Let's take a look at some conceptual figures. A single application can have multiple sound tracks.

Each sound track can hold one single playing sound.

If a sound is to be played on an occupied track, the "old" sound is first stopped, and then the "new" sound is played on the track.


Step 2: Theory The Framework

The Sound Management framework consistes of two classes, the SoundManager class and the SoundTrack class. Each sound track is assigned a unique key string. An occupied sound track's underlying playing sound is actually a native SoundChannel object obtained from the native Sound.play() method, and the SoundManager class manages sound tracks and organizes the playback of sounds.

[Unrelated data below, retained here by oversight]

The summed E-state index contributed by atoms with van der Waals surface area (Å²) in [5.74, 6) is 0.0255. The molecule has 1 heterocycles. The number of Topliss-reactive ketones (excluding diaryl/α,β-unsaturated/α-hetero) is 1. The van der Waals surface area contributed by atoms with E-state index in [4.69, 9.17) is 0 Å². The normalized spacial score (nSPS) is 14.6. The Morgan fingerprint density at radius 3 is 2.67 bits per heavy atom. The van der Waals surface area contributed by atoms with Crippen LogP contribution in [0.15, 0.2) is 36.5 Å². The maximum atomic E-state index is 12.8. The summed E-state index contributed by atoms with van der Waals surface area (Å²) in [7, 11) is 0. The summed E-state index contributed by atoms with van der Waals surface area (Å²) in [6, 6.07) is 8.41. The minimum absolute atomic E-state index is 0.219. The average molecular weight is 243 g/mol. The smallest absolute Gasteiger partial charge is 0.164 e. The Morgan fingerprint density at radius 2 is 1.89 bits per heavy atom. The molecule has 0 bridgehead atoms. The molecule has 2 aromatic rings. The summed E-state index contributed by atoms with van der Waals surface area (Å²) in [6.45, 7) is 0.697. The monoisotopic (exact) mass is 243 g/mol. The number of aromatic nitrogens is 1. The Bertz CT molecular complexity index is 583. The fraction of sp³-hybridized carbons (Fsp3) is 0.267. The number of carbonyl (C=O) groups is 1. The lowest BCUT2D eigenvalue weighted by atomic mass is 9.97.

Here are some quick previews of the usage of the framework. The following code plays a new sound on a sound track associated with the key string "music", where MySound is a sound class from the library.

If the same line of code is executed again before the playback is finished, the original sound is stopped, and a new sound is played on the "music" track.

The SoundManager.stop() method stops a sound track associated with a specified key string.

In order to transform the sound, like to adjust the volume, we'll need to obtain a reference to a sound track's underlying sound channel. The reference can be obtained by accessing the SoundTrack.channel property.


Step 3: Classes The SoundTrack Class

Enough theory. Let's get down to the coding. We are going to use different key strings to distinguish different sound tracks. Here's the SoundTrack class, which essentially represents a key-channel pair. Details are described in comments.


Step 4: Classes The SoundManager Class

And here's the SoundManager class. Note that the key-track association is handled by using the Dictionary class. A track is emptied automatically if a playing sound has reached its end.


Step 5: Example Sound Manager Testdrive